The CIF-Southern Section’s league representatives that make up the ten sections of CIF will vote on Wednesday to either approve a new transfer rule that would require a 30-day sit-out period for all transfers, or keep the current rule in place intended to curb “athletically motivated” transfers.
Athletes that transfer under the current rule must sit out a full calendar year unless showing they have a legitimate change of address and that the transfer was not whole or in part for athletic reasons. Athletes can also file a hardship waiver, rules that are in place to stop athletes from transferring for sports-related reasons. If the 30-day sit-out proposal is adopted, it will go into effect for the 2012-13 season. Under the proposed 30-day sit-out rule, athletes that transfer over the summer or prior to their sports season would be eligible Oct. 1 for fall sports, Dec. 31 for winter sports and April 1 for spring sports.
Click to read more important information from CIF commissioner Rob Wigod on the proposed rule changes.
From Rob Wigod….
There are four very misunderstood parts to the proposed rule change.
1) Students would only be allowed to have a sit out period once in their high school career. A few athletic directors have stated that a student could move each sports season and that is incorrect. Any 2nd transfer will be under thestrict transfer bylaw.
2) Hardships – There are real hardships for students but as you have seen, too often individuals review our rules and then attempt to gain eligibility using the hardship rule by looking “where can I find a hardship that fits my situation” when a real hardship doesn’t exist- they just want to change schools. The new proposal will significantly narrow the hardship guidelines. Hardships will still exist, but they will have to be supported by strong documentationfrom both the school and the family.
3) Transfers will increase – We only have a one year of data as the CIF-Sac-Joaquin Section had a similar rule before. What the SJS saw was a decrease in transfers as most kids and parents did not want to miss a significant portion of the season in order to change schools. Yes, some still did, but there was not the mass transfers so many envision. I would encourage you to call and talk with your peers in the SJS who have actually lived under a similar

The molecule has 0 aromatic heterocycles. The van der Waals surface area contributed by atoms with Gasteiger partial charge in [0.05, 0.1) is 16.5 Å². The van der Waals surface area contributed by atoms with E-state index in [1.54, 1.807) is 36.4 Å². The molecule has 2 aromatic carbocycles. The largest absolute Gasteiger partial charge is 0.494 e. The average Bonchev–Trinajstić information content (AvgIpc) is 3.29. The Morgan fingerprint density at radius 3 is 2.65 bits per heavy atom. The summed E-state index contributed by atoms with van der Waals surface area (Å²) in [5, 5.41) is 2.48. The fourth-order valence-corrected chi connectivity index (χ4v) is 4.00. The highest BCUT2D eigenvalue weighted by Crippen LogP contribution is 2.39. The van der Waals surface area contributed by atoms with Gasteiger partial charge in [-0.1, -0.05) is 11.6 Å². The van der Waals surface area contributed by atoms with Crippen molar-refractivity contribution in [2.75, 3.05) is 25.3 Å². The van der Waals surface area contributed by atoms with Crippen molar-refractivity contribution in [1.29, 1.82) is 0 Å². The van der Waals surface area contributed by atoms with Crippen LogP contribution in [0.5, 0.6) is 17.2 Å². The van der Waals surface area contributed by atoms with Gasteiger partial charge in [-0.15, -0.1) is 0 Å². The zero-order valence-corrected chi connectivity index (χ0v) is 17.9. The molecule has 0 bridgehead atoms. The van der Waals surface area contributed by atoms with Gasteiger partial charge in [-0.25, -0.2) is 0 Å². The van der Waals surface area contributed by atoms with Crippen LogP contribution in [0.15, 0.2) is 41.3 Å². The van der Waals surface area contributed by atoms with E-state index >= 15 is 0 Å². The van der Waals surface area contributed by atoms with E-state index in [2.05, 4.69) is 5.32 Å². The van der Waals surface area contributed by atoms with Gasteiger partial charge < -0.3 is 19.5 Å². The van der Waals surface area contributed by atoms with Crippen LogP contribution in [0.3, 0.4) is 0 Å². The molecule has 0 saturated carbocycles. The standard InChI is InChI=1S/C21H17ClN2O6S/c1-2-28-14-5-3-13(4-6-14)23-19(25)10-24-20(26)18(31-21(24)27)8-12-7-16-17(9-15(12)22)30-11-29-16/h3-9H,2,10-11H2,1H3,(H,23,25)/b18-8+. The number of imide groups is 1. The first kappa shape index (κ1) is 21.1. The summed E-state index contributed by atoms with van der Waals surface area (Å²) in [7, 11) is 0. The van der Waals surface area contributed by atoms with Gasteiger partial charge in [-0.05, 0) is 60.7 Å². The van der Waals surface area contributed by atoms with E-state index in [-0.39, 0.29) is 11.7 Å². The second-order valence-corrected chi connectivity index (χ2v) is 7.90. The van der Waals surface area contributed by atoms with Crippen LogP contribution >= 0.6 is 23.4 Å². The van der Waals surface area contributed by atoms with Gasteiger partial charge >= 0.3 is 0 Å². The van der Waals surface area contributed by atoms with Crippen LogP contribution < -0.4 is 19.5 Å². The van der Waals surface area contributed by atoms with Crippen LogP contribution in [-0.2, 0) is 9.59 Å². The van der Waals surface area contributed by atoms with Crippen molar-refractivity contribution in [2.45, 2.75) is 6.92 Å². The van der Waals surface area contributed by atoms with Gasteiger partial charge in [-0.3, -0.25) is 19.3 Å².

4) Many say the sit out period is only 30 days. That is incorrect. I urge you to look at your schedules and then review. Take Basketball as an example: Winter Sports would gain eligibility on January 1 yet most Winter sports now start games the week of Thanksgiving. If this is in effect next year the transfer student would have missed at least 38 days of competition. The same holds true on the other seasons of sport so 30 days is a misnomer and is
The data validates that the overwhelming number of CIF student-athletes do not transfer schools (98.4%). When those few students do transfer the vast majority are granted unlimited eligibility (94.8%) while only a small number were found to have violated 510 rules. We are on track to spend in excess of 1 million dollars on legal and liability issues for the second year in a row and our third time in the past four years.
The Los Angeles City Section schools just voted and agreed with the ten Section Commissioners and directed their representatives to support the proposed rule changes at the upcoming Federated Council meeting in May.
Their schools had many of the same concerns that you may have, and maybe more so, as many of the LA City high schools are only blocks apart and the fear of mass transfers could impact them dramatically. But, they are willing to try something different as they too viewed our present rule is not fulfilling our mission.
I think everyone will agree that no rule is perfect (or someone would have proposed it years ago) but the proposed changes to the transfer rule is the attempt, given the data, to improve on our present rule that has not curbed transfers and has significantly eaten up resources that could be focused on more important issues that could benefit all 737,727 student-athletes.
As you prepare for the upcoming vote, I have included the Synopsis of Major Changes document that we have created for you to review. If you have any questions, or need clarification on any of these proposed rules changes, please contact our office and we will do our best to help you.
RULES, RULES, RULES
SYNOPSIS OF MAJOR CHANGES – CIF BYLAWS 206-209 + 510b